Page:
Reaching the Olympic Games is undoubtedly the highlight of any athletic career, but this year will be the first time a female Australian athlete has participated in both the Summer and Winter Olympic Games.
In December 2012 Jana Pittman joined the Australian women’s bobsleigh crew, which then took seventh place in a field of 13 sleds in early January 2013 – the best ever result by any Australian crew. The women have produced consistent results in the 2013/14 season, their best result being a 12th place at the 2014 World Cup in St Moritz, Switzerland.
Bobsleigh is one of the highest profile sports at the Winter Olympic Games and is known as the “Formula One race on ice”. It was one of the original Winter Olympic sports, with women’s bobsleigh being added to the Olympic program at Salt Lake City in 2002.
Athletes sprint down the icy track on foot and push their sled at speeds of about 40km/h before jumping in. Once the crew is loaded, the pilot steers the sled through twisting, high-speed turns and straightaways where top speeds can reach more than 130km/h.
Hurdling down the bobsleigh track
Both Jana and Astrid have had long and successful careers as 400m hurdlers, an event that requires extraordinary speed, strength and endurance. As the key to bobsleigh is an explosive start, the experience and physical speed and strength of track athletes provides the ideal match.
As Jana’s role in the bobsleigh is as the anchor, she provides the pure power and speed to get the team off to a good start. Astrid, as the pilot of the bobsleigh must also have speed and power, at a minimum to keep up with the anchor during the start.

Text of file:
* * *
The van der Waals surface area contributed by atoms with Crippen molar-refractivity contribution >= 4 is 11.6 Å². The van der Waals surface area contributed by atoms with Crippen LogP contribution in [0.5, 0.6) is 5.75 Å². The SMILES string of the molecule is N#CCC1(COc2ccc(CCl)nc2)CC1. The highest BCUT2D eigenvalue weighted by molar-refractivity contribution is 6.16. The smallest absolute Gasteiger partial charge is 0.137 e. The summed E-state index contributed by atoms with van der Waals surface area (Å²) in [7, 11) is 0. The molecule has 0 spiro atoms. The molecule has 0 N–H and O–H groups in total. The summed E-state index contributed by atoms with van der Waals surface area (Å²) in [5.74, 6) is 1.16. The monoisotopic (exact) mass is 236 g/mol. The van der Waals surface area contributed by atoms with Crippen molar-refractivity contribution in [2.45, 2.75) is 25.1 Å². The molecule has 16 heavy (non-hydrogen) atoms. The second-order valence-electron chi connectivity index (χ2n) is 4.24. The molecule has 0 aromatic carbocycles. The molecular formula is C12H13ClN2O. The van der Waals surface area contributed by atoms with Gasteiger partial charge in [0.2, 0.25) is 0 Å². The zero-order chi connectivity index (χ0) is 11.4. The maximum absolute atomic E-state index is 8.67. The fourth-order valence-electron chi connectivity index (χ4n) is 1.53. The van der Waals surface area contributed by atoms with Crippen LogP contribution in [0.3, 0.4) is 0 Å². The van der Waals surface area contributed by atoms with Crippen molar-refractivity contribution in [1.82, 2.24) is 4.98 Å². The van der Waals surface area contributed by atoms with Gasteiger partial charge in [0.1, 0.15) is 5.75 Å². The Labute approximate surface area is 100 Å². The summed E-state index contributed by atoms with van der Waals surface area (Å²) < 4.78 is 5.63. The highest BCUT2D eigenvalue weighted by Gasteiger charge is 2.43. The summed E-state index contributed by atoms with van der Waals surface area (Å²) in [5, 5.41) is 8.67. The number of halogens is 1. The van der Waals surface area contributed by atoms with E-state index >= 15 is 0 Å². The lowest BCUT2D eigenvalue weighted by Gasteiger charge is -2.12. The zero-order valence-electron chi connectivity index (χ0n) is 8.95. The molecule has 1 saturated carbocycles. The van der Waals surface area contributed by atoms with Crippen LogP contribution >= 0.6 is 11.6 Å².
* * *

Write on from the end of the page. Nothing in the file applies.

As a world-class hurdler however, Jana brings with her an additional skill that a flat track sprinter cannot provide – flexibility to leap.
When competing in bobsleigh, both athletes not only have to run as fast as they can to push the bobsleigh forward onto the track, they also have to leap into the bobsleigh itself.
According to Lisa Hasker, an elite hurdling and sprint coach, the action of the run and leap within the sport of bobsleigh is very similar to the action needed for hurdles.
The athlete, and particularly the anchor, needs to be flexible enough to leap quickly into the bobsleigh after sprinting, maintain a cramped position in a crouch within the bobsleigh and be strong enough to pull the brake at the end to avoid crashing into the wall after the finish line.
Jana’s training would not be significantly different to her training as an elite hurdler, however the most significant would be a greater focus on short bursts of effort and power training. Jana’s Summer Olympic events (400m run and 400m hurdles) are substantially longer and require more endurance than the 10-15m sprint to start the bobsleigh race.
Jana is one of many female athletes in the Australian Winter Olympic team who have joined their Winter Olympic sport through talent transfer.
Talent transfer begins with a coach understanding the athlete’s positive and negative characteristics and prospects, followed by deliberate fast-track development programming.
Talent transfer primarily occurs informally, generally through an athlete seeking out opportunities for themselves to try an alternative sport.
In this case, both hurdling and bobsleigh require inherent running speed, power and flexibility; the technical components of the new sport can be learnt.
A significant amount of effort and support was required by the women’s bobsleigh team to qualify for the Sochi 2014 Winter Olympic Games. Olympic qualification requires success in a number of qualifying events.
The women’s bobsleigh team (the Icebirds) relied heavily on the support of sponsors, and during their qualification campaign in 2013, used crowdfunding and social media promotion to raise the funds to support their Olympic qualification events.
With the women’s bobsleigh heats starting on February 18, we will be witnessing an extraordinary woman achieving extraordinary feats of human strength and endurance in her leap from Summer to Winter Olympics.